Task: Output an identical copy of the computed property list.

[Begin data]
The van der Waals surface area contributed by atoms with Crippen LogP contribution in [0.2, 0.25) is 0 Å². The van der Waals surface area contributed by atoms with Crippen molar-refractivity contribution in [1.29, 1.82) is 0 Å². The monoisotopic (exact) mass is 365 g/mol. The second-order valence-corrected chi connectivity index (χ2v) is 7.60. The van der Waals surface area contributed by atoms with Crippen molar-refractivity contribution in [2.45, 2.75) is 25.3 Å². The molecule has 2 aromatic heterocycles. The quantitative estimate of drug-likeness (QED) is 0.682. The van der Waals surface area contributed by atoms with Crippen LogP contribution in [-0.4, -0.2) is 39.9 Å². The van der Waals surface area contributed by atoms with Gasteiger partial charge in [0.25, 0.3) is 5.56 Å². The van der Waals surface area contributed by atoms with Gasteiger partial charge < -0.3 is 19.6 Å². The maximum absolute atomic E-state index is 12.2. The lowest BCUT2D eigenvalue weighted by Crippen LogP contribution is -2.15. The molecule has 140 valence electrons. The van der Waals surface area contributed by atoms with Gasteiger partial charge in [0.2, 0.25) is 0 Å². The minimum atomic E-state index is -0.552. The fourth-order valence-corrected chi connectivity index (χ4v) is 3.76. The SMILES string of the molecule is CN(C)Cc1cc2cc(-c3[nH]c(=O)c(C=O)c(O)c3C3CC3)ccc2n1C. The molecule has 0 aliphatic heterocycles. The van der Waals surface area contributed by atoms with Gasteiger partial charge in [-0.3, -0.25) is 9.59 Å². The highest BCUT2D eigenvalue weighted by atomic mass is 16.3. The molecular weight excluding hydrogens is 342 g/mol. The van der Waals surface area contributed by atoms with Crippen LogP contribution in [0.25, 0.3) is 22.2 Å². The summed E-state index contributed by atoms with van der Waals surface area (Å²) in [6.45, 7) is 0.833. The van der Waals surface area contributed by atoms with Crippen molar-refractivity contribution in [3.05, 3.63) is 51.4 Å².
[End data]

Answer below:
The van der Waals surface area contributed by atoms with Crippen LogP contribution in [0.2, 0.25) is 0 Å². The van der Waals surface area contributed by atoms with Crippen molar-refractivity contribution in [1.29, 1.82) is 0 Å². The monoisotopic (exact) mass is 365 g/mol. The second-order valence-corrected chi connectivity index (χ2v) is 7.60. The van der Waals surface area contributed by atoms with Crippen molar-refractivity contribution in [2.45, 2.75) is 25.3 Å². The molecule has 2 aromatic heterocycles. The quantitative estimate of drug-likeness (QED) is 0.682. The van der Waals surface area contributed by atoms with Crippen LogP contribution in [-0.4, -0.2) is 39.9 Å². The van der Waals surface area contributed by atoms with Gasteiger partial charge in [0.25, 0.3) is 5.56 Å². The van der Waals surface area contributed by atoms with Gasteiger partial charge < -0.3 is 19.6 Å². The maximum absolute atomic E-state index is 12.2. The lowest BCUT2D eigenvalue weighted by Crippen LogP contribution is -2.15. The molecule has 140 valence electrons. The van der Waals surface area contributed by atoms with Gasteiger partial charge in [0.2, 0.25) is 0 Å². The minimum atomic E-state index is -0.552. The fourth-order valence-corrected chi connectivity index (χ4v) is 3.76. The SMILES string of the molecule is CN(C)Cc1cc2cc(-c3[nH]c(=O)c(C=O)c(O)c3C3CC3)ccc2n1C. The molecule has 0 aliphatic heterocycles. The van der Waals surface area contributed by atoms with Gasteiger partial charge in [-0.3, -0.25) is 9.59 Å². The highest BCUT2D eigenvalue weighted by atomic mass is 16.3. The molecular weight excluding hydrogens is 342 g/mol. The van der Waals surface area contributed by atoms with Crippen LogP contribution in [0.25, 0.3) is 22.2 Å². The summed E-state index contributed by atoms with van der Waals surface area (Å²) in [6.45, 7) is 0.833. The van der Waals surface area contributed by atoms with Crippen molar-refractivity contribution in [3.05, 3.63) is 51.4 Å².